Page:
First off, I’m not sure that I believe the Rockies can beat the Red Sox. Second, I’m not sure that what I believe belongs in the equation. The Rockies seem to believe, and that could be a scary thing for the team from Boston.
Once again using the flawed but simple and useful metric of OPS+, here’s a rundown of the starters for both clubs at each position:
Sure, Varitek had the better offensive season, but his first name isn’t Yason. Eh, who am I kidding; advantage Red Sox.
Similar hitters, both are outstanding fielders. Youkilis’ ridiculous ALCS notwithstanding, slight advantage to Rockies.
Advantage to Red Sox, but not as great as you might think. Matsui has been terrific in October.
Lowell also is a better defender. Slight advantage to Red Sox.
Tulowitzki is a very good young shortstop who sometimes is mistaken for a great young shortstop. Lugo is… alive…
Wow, I hadn’t really looked at Ramirez’ numbers before now. He had a serious down year, which of course means that he was better than most everyone else. Slight advantage to Rockies, unless the Red Sox find themselves down five runs late in a game and Ramirez hits a solo homer, in which case Boston gets extra style points.
Two defense-first guys in center. Call it a draw. If Jacoby Ellsbury starts for Boston, maybe give the Red Sox a slight advantage on the assumption that scouting reports on him won’t be as complete.
Advantage Rockies, although as recently as last season, Drew had a higher OPS+. This one is closer than many folks might realize.
I’m assuming the Rockies will have Spilborghs in the lineup at Fenway. Obviously the team representing the league that is still experimenting with the DH gets a huge advantage here.
This looks like a wash to me. Boston gets Ortiz over Spilborghs in games at Coors Field.
So, to summarize:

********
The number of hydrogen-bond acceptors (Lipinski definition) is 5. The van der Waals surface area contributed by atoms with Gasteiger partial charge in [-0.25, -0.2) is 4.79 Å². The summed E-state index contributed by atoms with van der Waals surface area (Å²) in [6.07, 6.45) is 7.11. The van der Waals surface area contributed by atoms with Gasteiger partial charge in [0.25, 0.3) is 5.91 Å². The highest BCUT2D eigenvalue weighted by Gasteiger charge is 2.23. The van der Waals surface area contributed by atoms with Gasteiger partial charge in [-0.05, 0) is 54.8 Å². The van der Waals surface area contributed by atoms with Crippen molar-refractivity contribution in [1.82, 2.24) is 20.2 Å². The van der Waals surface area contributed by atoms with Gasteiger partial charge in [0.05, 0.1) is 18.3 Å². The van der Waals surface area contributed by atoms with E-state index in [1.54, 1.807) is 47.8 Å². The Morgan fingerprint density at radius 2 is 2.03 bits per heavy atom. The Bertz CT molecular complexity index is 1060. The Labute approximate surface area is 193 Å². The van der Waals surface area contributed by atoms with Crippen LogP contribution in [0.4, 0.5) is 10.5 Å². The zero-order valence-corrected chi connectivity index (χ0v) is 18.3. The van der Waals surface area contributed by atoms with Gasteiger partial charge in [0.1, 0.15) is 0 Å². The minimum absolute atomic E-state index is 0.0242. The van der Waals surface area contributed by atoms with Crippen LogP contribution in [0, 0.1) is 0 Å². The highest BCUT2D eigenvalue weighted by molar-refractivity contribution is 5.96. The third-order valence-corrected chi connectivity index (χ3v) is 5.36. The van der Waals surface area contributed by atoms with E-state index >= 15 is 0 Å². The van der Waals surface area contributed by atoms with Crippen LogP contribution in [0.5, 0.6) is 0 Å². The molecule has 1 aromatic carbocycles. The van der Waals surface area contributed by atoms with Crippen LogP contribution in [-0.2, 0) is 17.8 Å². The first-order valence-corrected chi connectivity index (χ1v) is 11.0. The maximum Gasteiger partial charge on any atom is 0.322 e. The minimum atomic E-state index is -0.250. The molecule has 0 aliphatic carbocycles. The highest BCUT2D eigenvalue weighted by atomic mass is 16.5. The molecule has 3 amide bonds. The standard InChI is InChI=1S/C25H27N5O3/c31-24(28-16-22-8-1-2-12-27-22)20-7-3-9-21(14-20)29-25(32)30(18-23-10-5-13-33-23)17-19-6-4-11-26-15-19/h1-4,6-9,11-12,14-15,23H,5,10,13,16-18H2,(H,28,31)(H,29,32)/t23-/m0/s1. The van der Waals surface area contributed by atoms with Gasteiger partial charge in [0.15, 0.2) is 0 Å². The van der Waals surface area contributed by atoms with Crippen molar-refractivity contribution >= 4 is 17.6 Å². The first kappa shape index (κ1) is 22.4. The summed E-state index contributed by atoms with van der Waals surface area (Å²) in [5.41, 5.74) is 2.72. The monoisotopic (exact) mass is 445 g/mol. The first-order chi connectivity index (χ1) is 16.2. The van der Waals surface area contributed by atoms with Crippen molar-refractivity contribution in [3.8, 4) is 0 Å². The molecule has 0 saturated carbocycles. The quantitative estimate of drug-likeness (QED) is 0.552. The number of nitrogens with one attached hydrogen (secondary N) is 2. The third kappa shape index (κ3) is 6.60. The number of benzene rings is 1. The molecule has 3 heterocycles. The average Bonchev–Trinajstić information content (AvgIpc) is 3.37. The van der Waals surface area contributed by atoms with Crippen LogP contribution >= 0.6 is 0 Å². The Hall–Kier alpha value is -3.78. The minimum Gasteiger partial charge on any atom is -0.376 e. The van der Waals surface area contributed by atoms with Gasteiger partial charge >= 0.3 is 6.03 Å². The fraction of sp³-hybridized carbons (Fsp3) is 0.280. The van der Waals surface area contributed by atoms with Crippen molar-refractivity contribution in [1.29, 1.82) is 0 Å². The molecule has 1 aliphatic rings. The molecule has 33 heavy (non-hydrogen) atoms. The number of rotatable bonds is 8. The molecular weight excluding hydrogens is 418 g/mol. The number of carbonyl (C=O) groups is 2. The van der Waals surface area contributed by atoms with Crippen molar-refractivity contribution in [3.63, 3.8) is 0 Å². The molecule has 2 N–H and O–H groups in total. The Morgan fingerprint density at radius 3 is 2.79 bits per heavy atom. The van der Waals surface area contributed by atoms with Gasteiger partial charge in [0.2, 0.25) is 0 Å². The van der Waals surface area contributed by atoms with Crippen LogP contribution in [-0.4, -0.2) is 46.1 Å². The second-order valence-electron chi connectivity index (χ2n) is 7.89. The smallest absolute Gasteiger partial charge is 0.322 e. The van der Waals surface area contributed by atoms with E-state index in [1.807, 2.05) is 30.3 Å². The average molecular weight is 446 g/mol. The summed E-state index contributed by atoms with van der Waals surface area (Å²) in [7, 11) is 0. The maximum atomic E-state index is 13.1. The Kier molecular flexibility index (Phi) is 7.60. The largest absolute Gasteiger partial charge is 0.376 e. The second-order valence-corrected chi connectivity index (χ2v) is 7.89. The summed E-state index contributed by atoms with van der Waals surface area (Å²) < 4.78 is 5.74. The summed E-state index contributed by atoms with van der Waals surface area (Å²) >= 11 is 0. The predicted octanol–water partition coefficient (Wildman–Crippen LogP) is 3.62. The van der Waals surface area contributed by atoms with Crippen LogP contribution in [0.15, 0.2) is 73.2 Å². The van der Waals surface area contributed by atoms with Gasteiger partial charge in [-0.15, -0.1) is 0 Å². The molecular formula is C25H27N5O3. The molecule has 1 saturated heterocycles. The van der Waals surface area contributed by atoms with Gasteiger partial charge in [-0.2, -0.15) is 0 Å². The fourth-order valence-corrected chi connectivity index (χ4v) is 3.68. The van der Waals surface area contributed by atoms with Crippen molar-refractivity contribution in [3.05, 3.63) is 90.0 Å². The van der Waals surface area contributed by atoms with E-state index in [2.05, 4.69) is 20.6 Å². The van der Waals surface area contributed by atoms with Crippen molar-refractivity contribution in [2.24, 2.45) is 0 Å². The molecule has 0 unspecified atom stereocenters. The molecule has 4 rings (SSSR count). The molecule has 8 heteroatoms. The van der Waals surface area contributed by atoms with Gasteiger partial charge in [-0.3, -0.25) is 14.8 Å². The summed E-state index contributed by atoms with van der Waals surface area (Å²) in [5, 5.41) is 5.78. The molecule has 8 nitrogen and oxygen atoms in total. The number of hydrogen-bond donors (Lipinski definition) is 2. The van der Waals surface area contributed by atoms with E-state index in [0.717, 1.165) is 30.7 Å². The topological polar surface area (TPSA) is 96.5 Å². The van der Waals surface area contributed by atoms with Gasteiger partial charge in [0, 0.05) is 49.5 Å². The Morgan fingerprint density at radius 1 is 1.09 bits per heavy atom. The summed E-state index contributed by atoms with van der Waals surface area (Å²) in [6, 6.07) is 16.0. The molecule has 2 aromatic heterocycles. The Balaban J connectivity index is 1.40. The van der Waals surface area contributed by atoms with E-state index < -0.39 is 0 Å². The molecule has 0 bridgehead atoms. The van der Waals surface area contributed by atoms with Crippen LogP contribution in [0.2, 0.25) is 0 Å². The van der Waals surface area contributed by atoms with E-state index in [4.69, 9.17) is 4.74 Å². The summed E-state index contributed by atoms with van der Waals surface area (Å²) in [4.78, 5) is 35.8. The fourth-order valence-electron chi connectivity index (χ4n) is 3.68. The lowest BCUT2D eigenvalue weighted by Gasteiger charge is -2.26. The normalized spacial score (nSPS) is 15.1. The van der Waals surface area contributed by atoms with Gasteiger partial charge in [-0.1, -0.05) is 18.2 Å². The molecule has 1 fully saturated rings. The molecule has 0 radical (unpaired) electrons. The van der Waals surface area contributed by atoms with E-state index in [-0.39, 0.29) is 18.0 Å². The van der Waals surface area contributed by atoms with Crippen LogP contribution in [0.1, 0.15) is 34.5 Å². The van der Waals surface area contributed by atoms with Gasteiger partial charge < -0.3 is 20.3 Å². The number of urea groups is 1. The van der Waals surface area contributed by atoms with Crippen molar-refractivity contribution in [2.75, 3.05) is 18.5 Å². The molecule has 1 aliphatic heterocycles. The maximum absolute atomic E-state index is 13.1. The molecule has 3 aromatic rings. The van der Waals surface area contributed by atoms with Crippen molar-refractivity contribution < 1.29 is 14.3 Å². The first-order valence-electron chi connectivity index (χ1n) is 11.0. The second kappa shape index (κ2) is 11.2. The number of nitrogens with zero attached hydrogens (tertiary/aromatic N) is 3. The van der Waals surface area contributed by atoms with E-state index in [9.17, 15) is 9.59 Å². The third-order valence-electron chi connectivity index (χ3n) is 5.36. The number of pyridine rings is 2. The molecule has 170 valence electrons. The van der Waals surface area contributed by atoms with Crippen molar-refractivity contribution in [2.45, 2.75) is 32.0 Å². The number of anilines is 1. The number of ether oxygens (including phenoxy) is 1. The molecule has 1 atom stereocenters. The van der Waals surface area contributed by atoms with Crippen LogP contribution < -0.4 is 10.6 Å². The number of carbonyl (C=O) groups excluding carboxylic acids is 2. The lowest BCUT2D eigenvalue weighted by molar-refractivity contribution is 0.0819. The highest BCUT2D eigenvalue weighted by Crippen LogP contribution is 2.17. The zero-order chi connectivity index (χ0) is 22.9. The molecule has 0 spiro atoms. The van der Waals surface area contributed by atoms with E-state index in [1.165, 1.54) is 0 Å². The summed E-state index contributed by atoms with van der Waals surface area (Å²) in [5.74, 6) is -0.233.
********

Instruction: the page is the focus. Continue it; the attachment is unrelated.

Strong advantage to Rockies: shortstop
Mild advantage to Rockies: first base, left field, right field
Draw: center field, bench
Mild advantage to Red Sox: catcher, second base, third base
Strong advantage to Red Sox: DH
As you can see, this is pretty well split down the middle. The Red Sox will miss Ortiz in Colorado, where he might hit a homer every time up (and even a few when he’s in the on-deck circle), but they’re strong enough elsewhere that this shouldn’t be a problem. The two teams are very evenly matched on offense.
How about the pitching? (We’re using ERA+ here.)
You have to ask? I like Francis, but seriously. Then again, he beat Brandon Webb in Game 1 of the NLCS, and Webb had a better year than Beckett. It’s easy to dismiss this matchup, but probably not wise.
Forget the ERA+, forget their ages; Schilling’s playoff experience trumps everything.
Fogg has been dubbed “Dragon Slayer” because he’s beaten several high-profile pitchers this season. He still isn’t a very good pitcher himself, but since the Rockies seem to be charmed just now, we’ll call this a draw.
Cook is an extreme groundball pitcher; Lester was susceptible to gopheritis at times this season, which could be a problem against the Rockies offense at Coors Field. Advantage Colorado.
On paper, Boston’s front two look a lot better than Colorado’s. As Francis showed in the NLCS, though, anything can happen once you move the game from paper onto a diamond. If the Rockies can split at Fenway, they’ll be in real good shape for Games 3-5 at Coors Field.
Next up, the relievers:
Geez, that’s a devastating bullpen the Red Sox have. Colorado’s is terrific, but there isn’t much of a comparison here, unless you’re looking at the back-end guys. None of the Boston relievers give up many homers. If the Rockies are going to do damage, it’s not going to be against these guys.
For the Rockies to win this series, they need to split in Boston. They need Torrealba and Matsui to stay hotter than anyone has a right to expect. They need the young rotation to step up and stare down their more seasoned counterparts.
The Rockies need a lot of things to go right to make this happen. What they’ve got going in their favor is the fact that over the past five or so weeks, virtually everything has gone right. Regardless of “true level of talent” or any other theoretical constructs we can devise, Colorado’s belief in itself just might be enough to carry the Rockies past one final postseason opponent and bring a world championship to Denver.